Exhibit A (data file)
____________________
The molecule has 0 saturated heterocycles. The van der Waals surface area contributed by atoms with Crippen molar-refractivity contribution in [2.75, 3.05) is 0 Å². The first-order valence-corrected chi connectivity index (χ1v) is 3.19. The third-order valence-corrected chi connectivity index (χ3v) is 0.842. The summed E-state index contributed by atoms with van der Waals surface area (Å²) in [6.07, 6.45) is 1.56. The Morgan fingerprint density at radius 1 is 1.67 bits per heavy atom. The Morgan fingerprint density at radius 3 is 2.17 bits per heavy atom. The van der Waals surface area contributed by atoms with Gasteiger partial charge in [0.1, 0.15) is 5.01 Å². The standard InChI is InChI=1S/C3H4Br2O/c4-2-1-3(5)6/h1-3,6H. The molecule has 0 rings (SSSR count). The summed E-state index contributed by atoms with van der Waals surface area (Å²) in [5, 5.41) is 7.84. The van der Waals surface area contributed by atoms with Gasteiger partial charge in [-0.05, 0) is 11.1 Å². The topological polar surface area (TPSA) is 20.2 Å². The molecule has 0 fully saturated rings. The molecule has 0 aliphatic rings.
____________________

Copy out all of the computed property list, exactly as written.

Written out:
The molecule has 0 saturated heterocycles. The van der Waals surface area contributed by atoms with Crippen molar-refractivity contribution in [2.75, 3.05) is 0 Å². The first-order valence-corrected chi connectivity index (χ1v) is 3.19. The third-order valence-corrected chi connectivity index (χ3v) is 0.842. The summed E-state index contributed by atoms with van der Waals surface area (Å²) in [6.07, 6.45) is 1.56. The Morgan fingerprint density at radius 1 is 1.67 bits per heavy atom. The Morgan fingerprint density at radius 3 is 2.17 bits per heavy atom. The van der Waals surface area contributed by atoms with Gasteiger partial charge in [0.1, 0.15) is 5.01 Å². The standard InChI is InChI=1S/C3H4Br2O/c4-2-1-3(5)6/h1-3,6H. The molecule has 0 rings (SSSR count). The summed E-state index contributed by atoms with van der Waals surface area (Å²) in [5, 5.41) is 7.84. The van der Waals surface area contributed by atoms with Gasteiger partial charge in [-0.05, 0) is 11.1 Å². The topological polar surface area (TPSA) is 20.2 Å². The molecule has 0 fully saturated rings. The molecule has 0 aliphatic rings.